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For those of you who have a loved one in an AL facility, what have you found to be the best way to communicate with nurses and aids? For instance, I told my mom on Christmas Eve that I would be back the next day (yesterday) at 1:00 to take her to dinner. She remembered the part about my coming, but told the nurses she didn't know what time. I keep forgetting that my mom's mental abilities are failing and that she obviously didn't remember what I had told her. The nurses call me for important reasons, but can't call for every little thing. I was thinking of hanging a white board or something similar near her door. That way I can write down information my mom is likely to forget. Does this seem like an idea that would work? My mom has only been in AL since Wednesday, so we're still working out the kinks.

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Ask one of the nurses who should be kept informed of your mother's outings.

You could also get a large calendar, especially a pretty one with photos of something that's a favorite of your mother (gardens, roses, dogs, cats, landscapes, etc.) and write down this information on it, so she can check if she needs to. A white board could work for her as well.

The reason I suggest a large calendar though is because your mother can see at a distance what outings and appointments she might have, and if the photos are lovely it's a brief method of providing some quick relaxation.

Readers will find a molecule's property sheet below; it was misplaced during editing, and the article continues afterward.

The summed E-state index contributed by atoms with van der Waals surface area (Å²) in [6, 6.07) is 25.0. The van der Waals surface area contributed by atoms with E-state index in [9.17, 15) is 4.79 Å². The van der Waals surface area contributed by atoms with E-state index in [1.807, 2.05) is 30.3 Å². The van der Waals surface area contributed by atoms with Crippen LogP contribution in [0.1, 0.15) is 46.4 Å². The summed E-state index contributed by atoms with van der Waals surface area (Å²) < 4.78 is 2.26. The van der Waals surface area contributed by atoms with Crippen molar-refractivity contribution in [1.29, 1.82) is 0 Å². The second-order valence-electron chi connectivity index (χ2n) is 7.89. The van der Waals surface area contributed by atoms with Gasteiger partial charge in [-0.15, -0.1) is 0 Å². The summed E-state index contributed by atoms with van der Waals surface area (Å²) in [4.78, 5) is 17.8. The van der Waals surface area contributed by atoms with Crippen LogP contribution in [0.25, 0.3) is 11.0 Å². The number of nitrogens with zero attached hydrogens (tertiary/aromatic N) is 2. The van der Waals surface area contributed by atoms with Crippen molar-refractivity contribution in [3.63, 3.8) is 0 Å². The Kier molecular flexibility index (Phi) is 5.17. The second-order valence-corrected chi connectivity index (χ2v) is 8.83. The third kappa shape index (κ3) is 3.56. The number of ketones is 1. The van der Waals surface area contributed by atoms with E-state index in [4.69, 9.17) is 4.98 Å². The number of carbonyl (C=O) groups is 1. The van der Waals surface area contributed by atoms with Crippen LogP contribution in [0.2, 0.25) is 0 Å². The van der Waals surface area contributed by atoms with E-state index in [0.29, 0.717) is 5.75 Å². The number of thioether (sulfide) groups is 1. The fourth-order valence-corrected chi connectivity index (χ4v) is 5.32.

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Well, at mom's AL the front desk kept track of who is coming and going, so I let them know and they would write it on a calendar. It also helps to call the front desk a few hours ahead so they can have mom ready to go. I didn't need the head nurse unless there was a medical concern.
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At your earliest opportunity, talk to the social worker and/or director of nursing and ask who to leave "I'm picking mom up at 1 pm" information with. Often, there is a front desk that coordinates patients' comings and goings.
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Becky, difficult time when they first move for sure! We went through that in June this year. Are you POA? You should have completed a fairly extensive packet for the facility related to Mom's likes, dislikes habits, meds, behaviors etc... If you did not or, if not POA, that person should have. Were you her caregiver prior to the move? The more information they have the easier the transition will be for Mom. A white board may work, but staff has many other people to look after as well that may or may not have time to read it. If it were written on paper there is more liklihood of it being read. The first two weeks new residents are watched much more closely. How often do they have staff meetings? This is when any new information should be provided to staff. So make an effort to give them anything you think of on a regular basis so it is shared with all staff.

An important thing to remember is that what worked to help mom at home probably will not work for caregivers in a facility. Does she have dementia? If so that more than likely will make the transition even more difficult. If she is competent then hopefully she realizes that the staff do not read minds. She needs to tell them what is and is not working.

Good luck on this change in your lives, it is definitely a tough one!
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